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The content on this page is informational only and does not take the place of medical advice or guidance. Please reach out to your healthcare team if you have questions or concerns about your diabetes management.

Work life with diabetes

Diabetes is becoming increasingly prevalent in the workplace, with 34 million people in the U.S. ages 18 years or older diagnosed with either type 1 or type 2 diabetes.1

Type 1 diabetes occurs when a person’s body either doesn’t make enough insulin or doesn’t make any at all because the pancreas stops producing insulin.

With type 2 diabetes, the pancreas can still make insulin, but either it doesn’t make enough, or the body’s cells don’t respond to it as effectively as they used to.

Diabetes typically does not impact someone’s ability to work as long as they are managing their blood glucose levels.

Should you tell your employer if you have diabetes?

It's an individual decision for people living with diabetes on whether or not to disclose this information. The Americans with Disabilities Act (ADA) was a law created to protect employees with medical conditions or disabilities from discrimination. It applies to employment agencies who have 15 or more employees, state and local governments, unions, and private companies. (Employees who work for the executive branch of the federal government are covered under The Rehabilitation Act.)

Here’s what the ADA has to say:

When applying for a job

People with diabetes are not required to tell a potential employer about their diabetes. And the employer is not allowed to ask about a job-seeker’s medical condition. In addition, potential employers also cannot ask about medications, or whether the applicant has taken medical or sick leave.

In addition, if an applicant voluntarily discloses their condition, the employer is not allowed to ask follow-up questions and must keep information about their condition completely confidential.

When working

When working

Having diabetes is not something employees are required to disclose to their employer, unless they wish to do so. And the ADA only allows employers to ask about an employee’s medical condition under certain circumstances.

Note that the ADA also requires employers to meet any reasonable accommodations request related to a medical condition, so employees with diabetes may want to consider telling their employer about their condition if they:

  • Have a lot of doctor’s appointments during working hours
  • Require extra breaks to test and treat blood sugar issues
  • Need a private place to test their blood sugar or inject insulin
  • Require a place to store insulin and testing supplies

When facing discrimination

These resources can help if other methods of communicating with an employer about reasonable accommodation or other issues aren’t working.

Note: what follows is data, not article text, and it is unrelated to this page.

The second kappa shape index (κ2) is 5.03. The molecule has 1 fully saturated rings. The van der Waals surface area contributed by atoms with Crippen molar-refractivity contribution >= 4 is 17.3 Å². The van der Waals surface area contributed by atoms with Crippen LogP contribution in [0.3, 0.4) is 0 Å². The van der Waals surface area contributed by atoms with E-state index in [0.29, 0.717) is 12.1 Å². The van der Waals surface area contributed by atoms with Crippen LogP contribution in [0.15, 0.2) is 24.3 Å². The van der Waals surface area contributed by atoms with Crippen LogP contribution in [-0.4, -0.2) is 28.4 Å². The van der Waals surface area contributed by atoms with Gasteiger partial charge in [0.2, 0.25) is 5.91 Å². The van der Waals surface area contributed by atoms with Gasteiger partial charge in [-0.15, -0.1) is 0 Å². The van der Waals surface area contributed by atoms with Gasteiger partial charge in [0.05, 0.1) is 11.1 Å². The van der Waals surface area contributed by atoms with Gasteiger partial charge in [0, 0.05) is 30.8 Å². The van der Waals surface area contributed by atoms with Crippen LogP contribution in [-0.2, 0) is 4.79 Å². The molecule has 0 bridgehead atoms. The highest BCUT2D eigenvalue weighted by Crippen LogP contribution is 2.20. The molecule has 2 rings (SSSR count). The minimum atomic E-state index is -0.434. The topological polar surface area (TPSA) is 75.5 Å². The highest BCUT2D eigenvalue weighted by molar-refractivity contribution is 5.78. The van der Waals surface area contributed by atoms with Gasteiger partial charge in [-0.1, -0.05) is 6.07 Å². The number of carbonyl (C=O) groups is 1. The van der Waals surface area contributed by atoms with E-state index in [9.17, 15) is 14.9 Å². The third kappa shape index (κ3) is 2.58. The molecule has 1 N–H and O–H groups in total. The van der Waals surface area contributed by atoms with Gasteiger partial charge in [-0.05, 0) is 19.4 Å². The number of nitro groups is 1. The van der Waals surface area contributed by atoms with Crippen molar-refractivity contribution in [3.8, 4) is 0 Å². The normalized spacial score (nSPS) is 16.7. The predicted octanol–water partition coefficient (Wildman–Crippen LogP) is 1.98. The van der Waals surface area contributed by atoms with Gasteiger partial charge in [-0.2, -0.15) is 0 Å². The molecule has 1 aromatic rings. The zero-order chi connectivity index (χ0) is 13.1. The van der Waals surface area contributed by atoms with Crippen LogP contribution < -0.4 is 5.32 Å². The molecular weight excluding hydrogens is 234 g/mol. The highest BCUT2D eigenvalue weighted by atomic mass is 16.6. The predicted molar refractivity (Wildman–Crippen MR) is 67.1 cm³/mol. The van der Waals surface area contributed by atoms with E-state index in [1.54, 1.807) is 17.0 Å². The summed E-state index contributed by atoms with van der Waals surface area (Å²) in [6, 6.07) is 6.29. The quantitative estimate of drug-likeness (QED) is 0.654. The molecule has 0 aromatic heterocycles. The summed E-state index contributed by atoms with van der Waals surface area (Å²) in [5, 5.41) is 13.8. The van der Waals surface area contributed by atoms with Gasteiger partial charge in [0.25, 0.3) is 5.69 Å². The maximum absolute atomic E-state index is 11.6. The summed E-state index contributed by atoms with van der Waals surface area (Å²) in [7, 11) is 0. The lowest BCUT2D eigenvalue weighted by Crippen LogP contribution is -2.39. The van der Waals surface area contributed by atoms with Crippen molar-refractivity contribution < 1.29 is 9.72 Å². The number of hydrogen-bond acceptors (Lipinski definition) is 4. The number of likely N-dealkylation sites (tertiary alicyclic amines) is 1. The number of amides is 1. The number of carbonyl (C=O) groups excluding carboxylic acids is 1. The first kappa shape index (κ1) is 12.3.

Managing diabetes at work

Tight blood sugar management is important to overall health, and when it comes to work, it can become vital, especially for jobs that require operating heavy machinery.

Whether driving a truck or working a desk job, here are some self-care steps to make diabetes management easier while working:

  1. Keep healthy snacks on hand.
  2. Plan healthy meals and don’t skip them.
  3. Keep quick-acting carbohydrates like hard candies or glucose tablets nearby.
  4. Keep diabetes supplies within reach.
  5. Regularly self-monitor for low glucose symptoms.
  6. Consider using a continuous glucose monitor (CGM) to automatically check blood sugar levels throughout the day.
  7. Get up and move every 30 minutes.
  8. Let a work friend know where the diabetes supplies are, and what to do in case of emergency.

Night shifts and diabetes

Be aware, managing blood sugars can be especially difficult for people with diabetes who work nights or shifts that alternate day and night work hours. This is because circadian rhythms – or the body’s internal clock – can get disrupted, throwing off metabolism and the hormones that regulate sleepiness and wakefulness.


Working nights can lead to insomnia, and physical and emotional strain, which puts even more stress on the body, triggering hormones that can elevate glucose levels

This is why it’s important for shift workers to plan ahead for meals and snacks, understand when to take their medications, get restful sleep, and regularly check their glucose levels.

To learn more, check out these additional tips for shift workers from the UCLA Sleep Disorders Center.

Living with diabetes can be a challenge, but you don’t need to manage it alone. We’re here to help.

A 2017 study found that people with type 2 diabetes working the night shift had a harder time controlling glucose levels than those who worked day shifts.2

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1. National Diabetes Statistics Report 2020. Estimates of diabetes and its burden in the United States.
2. Manodpitipong A, Saetung S. et al. Night-shift work is associated with poorer glycaemic control in patients with type 2 diabetes. J Sleep Res. 2017 Dec;26(6):764-772. doi: 10.1111/jsr.12554. Epub 2017 May 26. PMID: 28548389.